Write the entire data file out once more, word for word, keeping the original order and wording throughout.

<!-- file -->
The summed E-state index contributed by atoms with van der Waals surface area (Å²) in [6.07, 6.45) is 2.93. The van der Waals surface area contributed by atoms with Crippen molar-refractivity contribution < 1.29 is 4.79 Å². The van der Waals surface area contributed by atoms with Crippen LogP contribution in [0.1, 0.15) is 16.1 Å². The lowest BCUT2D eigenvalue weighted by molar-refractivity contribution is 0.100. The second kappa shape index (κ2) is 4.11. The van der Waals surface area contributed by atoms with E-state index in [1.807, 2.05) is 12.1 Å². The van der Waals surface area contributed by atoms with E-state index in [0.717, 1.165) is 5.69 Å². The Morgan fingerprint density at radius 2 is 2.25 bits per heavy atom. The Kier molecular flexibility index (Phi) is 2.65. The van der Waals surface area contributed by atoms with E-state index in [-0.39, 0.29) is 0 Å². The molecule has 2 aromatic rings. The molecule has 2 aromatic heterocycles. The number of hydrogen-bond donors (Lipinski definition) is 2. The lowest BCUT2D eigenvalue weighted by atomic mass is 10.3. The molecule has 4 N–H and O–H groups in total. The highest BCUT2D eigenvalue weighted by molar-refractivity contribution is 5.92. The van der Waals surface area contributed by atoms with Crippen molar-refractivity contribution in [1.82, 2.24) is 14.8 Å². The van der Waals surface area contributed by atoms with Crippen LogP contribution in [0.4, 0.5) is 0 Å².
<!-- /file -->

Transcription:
The summed E-state index contributed by atoms with van der Waals surface area (Å²) in [6.07, 6.45) is 2.93. The van der Waals surface area contributed by atoms with Crippen molar-refractivity contribution < 1.29 is 4.79 Å². The van der Waals surface area contributed by atoms with Crippen LogP contribution in [0.1, 0.15) is 16.1 Å². The lowest BCUT2D eigenvalue weighted by molar-refractivity contribution is 0.100. The second kappa shape index (κ2) is 4.11. The van der Waals surface area contributed by atoms with E-state index in [1.807, 2.05) is 12.1 Å². The van der Waals surface area contributed by atoms with E-state index in [0.717, 1.165) is 5.69 Å². The Morgan fingerprint density at radius 2 is 2.25 bits per heavy atom. The Kier molecular flexibility index (Phi) is 2.65. The van der Waals surface area contributed by atoms with E-state index in [-0.39, 0.29) is 0 Å². The molecule has 2 aromatic rings. The molecule has 2 aromatic heterocycles. The number of hydrogen-bond donors (Lipinski definition) is 2. The lowest BCUT2D eigenvalue weighted by atomic mass is 10.3. The molecule has 4 N–H and O–H groups in total. The highest BCUT2D eigenvalue weighted by molar-refractivity contribution is 5.92. The van der Waals surface area contributed by atoms with Crippen molar-refractivity contribution in [1.82, 2.24) is 14.8 Å². The van der Waals surface area contributed by atoms with Crippen LogP contribution in [0.4, 0.5) is 0 Å².